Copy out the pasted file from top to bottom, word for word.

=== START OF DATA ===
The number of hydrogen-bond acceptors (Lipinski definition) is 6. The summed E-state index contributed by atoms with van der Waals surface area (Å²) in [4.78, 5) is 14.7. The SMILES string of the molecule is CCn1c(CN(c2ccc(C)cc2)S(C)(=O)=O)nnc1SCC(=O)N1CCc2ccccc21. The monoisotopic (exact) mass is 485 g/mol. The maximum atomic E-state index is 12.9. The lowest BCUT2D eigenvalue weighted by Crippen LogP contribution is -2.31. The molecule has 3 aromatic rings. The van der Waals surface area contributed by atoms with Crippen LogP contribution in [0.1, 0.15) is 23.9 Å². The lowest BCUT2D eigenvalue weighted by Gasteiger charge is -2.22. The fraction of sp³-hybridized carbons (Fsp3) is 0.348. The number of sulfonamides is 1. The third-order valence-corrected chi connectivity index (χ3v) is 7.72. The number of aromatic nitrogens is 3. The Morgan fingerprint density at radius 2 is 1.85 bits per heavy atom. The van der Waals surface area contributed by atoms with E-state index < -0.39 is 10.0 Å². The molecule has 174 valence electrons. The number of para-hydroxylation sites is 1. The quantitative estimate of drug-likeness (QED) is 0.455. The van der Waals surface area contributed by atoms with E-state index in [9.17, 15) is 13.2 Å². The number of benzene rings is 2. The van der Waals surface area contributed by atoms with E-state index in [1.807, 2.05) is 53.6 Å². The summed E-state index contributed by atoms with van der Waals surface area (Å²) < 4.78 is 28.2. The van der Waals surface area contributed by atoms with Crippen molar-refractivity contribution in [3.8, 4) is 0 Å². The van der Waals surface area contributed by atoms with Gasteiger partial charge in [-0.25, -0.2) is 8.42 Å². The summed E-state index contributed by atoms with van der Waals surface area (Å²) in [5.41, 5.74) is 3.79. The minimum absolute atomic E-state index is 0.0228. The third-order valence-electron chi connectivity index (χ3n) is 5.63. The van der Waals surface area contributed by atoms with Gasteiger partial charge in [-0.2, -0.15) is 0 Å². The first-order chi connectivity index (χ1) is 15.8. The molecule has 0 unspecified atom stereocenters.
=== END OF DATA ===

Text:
The number of hydrogen-bond acceptors (Lipinski definition) is 6. The summed E-state index contributed by atoms with van der Waals surface area (Å²) in [4.78, 5) is 14.7. The SMILES string of the molecule is CCn1c(CN(c2ccc(C)cc2)S(C)(=O)=O)nnc1SCC(=O)N1CCc2ccccc21. The monoisotopic (exact) mass is 485 g/mol. The maximum atomic E-state index is 12.9. The lowest BCUT2D eigenvalue weighted by Crippen LogP contribution is -2.31. The molecule has 3 aromatic rings. The van der Waals surface area contributed by atoms with Crippen LogP contribution in [0.1, 0.15) is 23.9 Å². The lowest BCUT2D eigenvalue weighted by Gasteiger charge is -2.22. The fraction of sp³-hybridized carbons (Fsp3) is 0.348. The number of sulfonamides is 1. The third-order valence-corrected chi connectivity index (χ3v) is 7.72. The number of aromatic nitrogens is 3. The Morgan fingerprint density at radius 2 is 1.85 bits per heavy atom. The van der Waals surface area contributed by atoms with E-state index < -0.39 is 10.0 Å². The molecule has 174 valence electrons. The number of para-hydroxylation sites is 1. The quantitative estimate of drug-likeness (QED) is 0.455. The van der Waals surface area contributed by atoms with E-state index in [9.17, 15) is 13.2 Å². The number of benzene rings is 2. The van der Waals surface area contributed by atoms with E-state index in [1.807, 2.05) is 53.6 Å². The summed E-state index contributed by atoms with van der Waals surface area (Å²) < 4.78 is 28.2. The van der Waals surface area contributed by atoms with Crippen molar-refractivity contribution in [3.8, 4) is 0 Å². The van der Waals surface area contributed by atoms with Gasteiger partial charge in [-0.25, -0.2) is 8.42 Å². The summed E-state index contributed by atoms with van der Waals surface area (Å²) in [5.41, 5.74) is 3.79. The minimum absolute atomic E-state index is 0.0228. The third-order valence-electron chi connectivity index (χ3n) is 5.63. The van der Waals surface area contributed by atoms with Gasteiger partial charge in [-0.2, -0.15) is 0 Å². The first-order chi connectivity index (χ1) is 15.8. The molecule has 0 unspecified atom stereocenters.